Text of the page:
This paper explores the ways in which 'the 1970s' serves as a mechanism to keep poststructuralist and feminist inquiry separate in the contemporary academic imagination. It argues that when poststructuralist feminist critics are positioned as 'the first' to argue against the use of the universal concept 'woman' as the basis from which to create a feminist politics and theory, second-wave radical, lesbian and to a lesser extent black feminist perspectives are re-written, or rhetorically repositioned, as part of an essentialising and homogenous past. Such positioning of feminism is a way of ensuring that poststructuralism is largely reified as a white, heterosexual and masculine project, a pernicious fiction in which we are all invited to participate.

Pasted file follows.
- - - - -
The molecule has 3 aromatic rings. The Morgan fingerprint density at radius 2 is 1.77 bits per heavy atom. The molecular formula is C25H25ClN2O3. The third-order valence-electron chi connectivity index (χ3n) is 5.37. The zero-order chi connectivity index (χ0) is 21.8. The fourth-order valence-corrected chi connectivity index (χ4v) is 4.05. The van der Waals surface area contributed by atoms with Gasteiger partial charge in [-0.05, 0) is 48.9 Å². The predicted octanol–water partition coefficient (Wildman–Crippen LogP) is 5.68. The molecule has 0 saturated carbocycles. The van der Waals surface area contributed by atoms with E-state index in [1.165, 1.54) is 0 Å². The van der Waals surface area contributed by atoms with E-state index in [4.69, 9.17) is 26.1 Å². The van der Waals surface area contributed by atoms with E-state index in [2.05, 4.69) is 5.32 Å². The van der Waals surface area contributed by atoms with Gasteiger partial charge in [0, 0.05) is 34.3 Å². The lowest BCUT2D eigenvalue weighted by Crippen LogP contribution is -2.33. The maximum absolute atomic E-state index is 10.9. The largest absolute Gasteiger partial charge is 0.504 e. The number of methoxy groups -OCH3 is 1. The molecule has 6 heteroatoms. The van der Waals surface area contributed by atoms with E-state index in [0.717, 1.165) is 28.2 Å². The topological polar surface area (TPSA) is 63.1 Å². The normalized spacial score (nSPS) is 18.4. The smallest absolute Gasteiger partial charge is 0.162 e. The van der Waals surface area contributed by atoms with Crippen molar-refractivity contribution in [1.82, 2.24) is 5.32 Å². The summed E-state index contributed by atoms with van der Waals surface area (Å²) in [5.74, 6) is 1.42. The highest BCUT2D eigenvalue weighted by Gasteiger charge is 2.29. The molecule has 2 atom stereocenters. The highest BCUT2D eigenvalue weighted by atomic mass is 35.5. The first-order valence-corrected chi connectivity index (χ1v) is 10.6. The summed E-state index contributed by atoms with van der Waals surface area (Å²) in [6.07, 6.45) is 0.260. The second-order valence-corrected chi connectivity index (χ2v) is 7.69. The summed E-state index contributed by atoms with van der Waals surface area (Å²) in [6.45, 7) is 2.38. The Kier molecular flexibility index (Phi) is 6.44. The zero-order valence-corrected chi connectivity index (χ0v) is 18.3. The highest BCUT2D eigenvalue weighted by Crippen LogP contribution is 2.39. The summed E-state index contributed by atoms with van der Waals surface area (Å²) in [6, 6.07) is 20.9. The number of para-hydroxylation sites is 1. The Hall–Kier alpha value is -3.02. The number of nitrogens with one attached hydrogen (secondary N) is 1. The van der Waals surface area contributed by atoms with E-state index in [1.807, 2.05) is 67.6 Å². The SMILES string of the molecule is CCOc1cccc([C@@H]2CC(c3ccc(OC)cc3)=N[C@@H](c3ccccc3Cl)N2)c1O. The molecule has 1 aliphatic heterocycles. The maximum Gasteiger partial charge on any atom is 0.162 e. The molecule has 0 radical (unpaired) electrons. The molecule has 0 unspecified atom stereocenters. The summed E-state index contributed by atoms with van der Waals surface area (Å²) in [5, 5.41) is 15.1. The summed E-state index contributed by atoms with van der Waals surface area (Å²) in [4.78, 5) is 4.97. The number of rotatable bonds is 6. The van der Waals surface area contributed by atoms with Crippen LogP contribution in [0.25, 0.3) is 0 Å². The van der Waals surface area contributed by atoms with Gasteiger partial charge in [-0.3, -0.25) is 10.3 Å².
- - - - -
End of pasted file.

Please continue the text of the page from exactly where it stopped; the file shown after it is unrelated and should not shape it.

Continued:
In this paper we want to focus on recent journal publications as a contemporary site through which this institutionalisation of feminism is managed in part because of the institutional status journal articles hold in relation to both the RAE in the UK and as setting the agenda for contemporary debates in academia. Articles written from a broadly poststructuralist perspective commonly dismiss what is commonly termed '1970s' or 'radical feminism' as both essentialist, and as belonging most emphatically to the past, often without reference to specific texts or contexts. Similarly, writers dismissing poststructuralist approaches as, in particular, apolitical or non-attentive to 'actual power relations' were equally general, either taking a single author as emblematic (usually Judith Butler), or referring to presumed common knowledge of these texts, or textual effects.
In the paper we want to focus on this dynamic as a technique to reproduce an 'imaginary feminist history' in line with my outline above by discussing the intellectual parameters of the inquiry and by presenting and analysing particular examples from our recent research.
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